20 activities. In a limited number of cases the field dynamics in core croplands reflects some change in agricultural goals from pure staple to more diverse and market oriented crops. On another hand, opening or closing satellite cropped areas reveals settling (or out migration) of pastoral families. Fig Dynamique historique de l occupation des sols de la commune de Hombori, établie par classification d images Landsat Among the changes observed in core croplands the fields established on the steep slopes of the mounts pediments are increasingly abandoned, following a trend already observed in the 70 s (Marie and Marie, 1975). Reversely, there are more fields in temporary flooded bottom lands, often in the goal of diversifying crops: sorghum, okra, tobacco and vegetables. Sabangou km to the North East of Hombori is an example of satellite croplands: most of the pastoral families settled prior at least for 6 month of the year (lack of water during the late dry season) around the ancient village site of Sabangou before 1973 quitted following the drought of the because of repetitive crop failure and large losses in livestock. A partial recovery occurred in the late 70 s followed by a second abandon after the droughts of Since then, cropping recovered and settlement expanded, especially from mid 1990 s following better rains in 1990 and 1994 and also the improvement of access to water year round with the change in pond regime of Agoufou, but also local ponds in Sabangou and Taylalelt (Gardelle et al., 2009). Discussion The diversity of edaphic environments is a constant of the maps established by different remote sensing methods. Three main soil landscapes are distinguished: 1) the sandy soils which include fixed dune systems (with some moving dune crests) of sandy plains (alluvial sand) and shallow sand sheets (on rocky substrates, ferralitic hard pan or loamy-clay plains), 2) the rocky erosion surfaces are mosaics (sandstone, shale, hard pan) and silty flats enclosed in a network of gullies and ravines, more or less hierarchical, and 3) the plains and depressions that gather loamy-clayed soils of floodplains, river-beds and the ponds with a few water bodies. These three main landscape correspond to different hydric functioning: local endoreic on sandy soils, with a redistribution of rainwater at the scale of a few meters to a few 20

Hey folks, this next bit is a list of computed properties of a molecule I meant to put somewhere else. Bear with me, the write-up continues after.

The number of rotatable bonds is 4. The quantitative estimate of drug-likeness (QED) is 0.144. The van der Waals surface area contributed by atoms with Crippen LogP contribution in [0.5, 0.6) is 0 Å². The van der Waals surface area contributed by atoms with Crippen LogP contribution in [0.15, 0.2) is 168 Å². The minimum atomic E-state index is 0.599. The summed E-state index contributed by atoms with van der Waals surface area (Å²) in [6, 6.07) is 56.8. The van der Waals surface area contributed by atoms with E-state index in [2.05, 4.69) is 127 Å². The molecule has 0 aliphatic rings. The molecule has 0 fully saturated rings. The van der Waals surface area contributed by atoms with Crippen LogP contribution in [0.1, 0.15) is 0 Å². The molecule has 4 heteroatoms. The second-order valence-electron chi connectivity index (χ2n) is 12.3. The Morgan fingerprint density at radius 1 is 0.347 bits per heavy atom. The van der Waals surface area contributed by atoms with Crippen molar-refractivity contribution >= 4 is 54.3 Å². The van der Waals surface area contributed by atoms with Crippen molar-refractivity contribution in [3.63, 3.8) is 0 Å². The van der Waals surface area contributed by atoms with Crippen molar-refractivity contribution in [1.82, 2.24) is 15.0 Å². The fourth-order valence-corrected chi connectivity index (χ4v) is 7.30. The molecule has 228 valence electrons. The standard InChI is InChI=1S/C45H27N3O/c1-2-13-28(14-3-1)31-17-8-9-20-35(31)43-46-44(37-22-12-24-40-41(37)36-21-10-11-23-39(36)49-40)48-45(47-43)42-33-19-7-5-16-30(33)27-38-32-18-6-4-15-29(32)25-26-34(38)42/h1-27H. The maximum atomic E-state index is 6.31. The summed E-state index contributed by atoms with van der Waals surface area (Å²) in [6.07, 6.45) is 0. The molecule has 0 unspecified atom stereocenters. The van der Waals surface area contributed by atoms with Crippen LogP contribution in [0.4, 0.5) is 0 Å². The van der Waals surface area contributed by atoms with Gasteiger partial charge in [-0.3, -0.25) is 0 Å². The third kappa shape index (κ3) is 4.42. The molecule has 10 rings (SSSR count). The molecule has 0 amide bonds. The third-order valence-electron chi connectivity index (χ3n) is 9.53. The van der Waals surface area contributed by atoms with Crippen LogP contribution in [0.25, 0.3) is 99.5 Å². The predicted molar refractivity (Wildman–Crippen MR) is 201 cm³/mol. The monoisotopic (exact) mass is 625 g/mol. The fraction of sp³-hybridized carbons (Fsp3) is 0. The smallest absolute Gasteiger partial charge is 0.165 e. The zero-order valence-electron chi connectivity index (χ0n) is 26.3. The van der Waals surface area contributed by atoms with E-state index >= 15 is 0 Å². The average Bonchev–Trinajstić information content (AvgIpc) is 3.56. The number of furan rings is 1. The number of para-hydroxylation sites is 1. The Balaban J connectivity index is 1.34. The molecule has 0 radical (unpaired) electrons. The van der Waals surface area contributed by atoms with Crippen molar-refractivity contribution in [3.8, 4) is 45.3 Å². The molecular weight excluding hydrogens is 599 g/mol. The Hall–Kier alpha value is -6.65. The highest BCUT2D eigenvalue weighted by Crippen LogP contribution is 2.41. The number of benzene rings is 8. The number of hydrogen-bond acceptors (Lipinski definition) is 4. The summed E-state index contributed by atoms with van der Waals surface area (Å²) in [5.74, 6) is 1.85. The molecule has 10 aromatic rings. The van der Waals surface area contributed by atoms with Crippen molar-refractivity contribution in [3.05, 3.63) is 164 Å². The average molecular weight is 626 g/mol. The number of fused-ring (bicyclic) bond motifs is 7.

21 kilometers from dune slopes to inter-dune depressions; regional endoreic for the other landscapes, erosion surfaces being upstream providing runoff to the loamy-clayed soil of the plains and depressions downstream, ending in ponds. Soil surface maps agree on areas of these main landscape units over the Gourma region as well as over the district of Hombori. However, methods for supervised classification of multispectral high-resolution images may differ in detail for different reasons. One of the expected deviations between soil surface maps is due to interference by vegetation cover. The canopy cover of woody plants generates some of these interferences. Only the crowns of tall trees can cover a full pixel, although joined crowns of smaller trees could also fill whole pixels as for tiger bush of riparian thickets, but in most cases the woody crowns only cover a fraction of pixel. The decision to award that pixel to tree cover only depends on the selected threshold. Moreover, woody cover only distinguishes during the dry season when the woody plants are foliated at this season, which depends on the specific date, on species phenology and on the particular year climate (Hiernaux et al. 1994). Mapping 'tree-cover on clay' and 'tree cover on sand is therefore qualitatively valid (the pixel classified as treecover are effectively located in areas of concentration of woody plants) but remain quantitatively imprecise to the point that changes in tree-cover observed between images over time are not safely interpretable. Water bodies are again easily identifiable, and together with the area of aquatic vegetation the total area of water with or without aquatic vegetation is fairly reliable in the dry season. However, changes in area of surface water (free water and aquatic vegetation) are highly dependent on the date of the image and the fill level of the ponds in the previous rainy season and therefore have limited interest. For similar reasons, the relative proportions of soils 'clay wet' and 'dry clay soils' are variable in the short-term during the dry season and thus they are better to merge in a single clayed soil category. If silty flats are easily distinguished as highly reflective surfaces almost devoided of vegetation, the difficulty comes from the transitional class of loamy-clayed soils as the transition is gradual. This justify grouping all the fine textured soils to check on the conservation of that group overtime even if the relative extend of components varies over time. Les affleurements rocheux devraient à priori être aisément identifiables, néanmoins il n est pas toujours aisé de distinguer les affleurements de grès et de schiste d une part, et ces derniers se confondent largement avec les diatomites qui occupent le fond de plaines lacustres fossiles du nord du Gourma (Oufar, Kakas, Tiouaz, Tin Orfan) séparés de la vallée du Niger par les cordons dunaires de l Edjerew). Or les affleurements de diatomites se rapprochent davantage d un sol argileux de plaine temporairement inondable que d un affleurement rocheux. En outre les réflectances des affleurements rocheux sont sensibles aux rayonnements, et particulièrement à l angle. Une classe particulière à due être consacrée aux ombres qui peuvent se confondre avec des surfaces en eau ou des surfaces incendiées (dans les deux cas peu réfléchissantes). Dans les cas extrême (ombre épaisse des monts Hombori, il a fallu forcer la classification). Rocky outcrops should a priori be easily identifiable, however it is not always easy to distinguish sandstone from schist outcrops; then schists reflectance signature largely overlap with the diatomite one. Yet these can hardly be considered as rock outcrops, behaving closer to clayed soils temporarily flooded in the bottom of fossil lacustrine plains in the north 21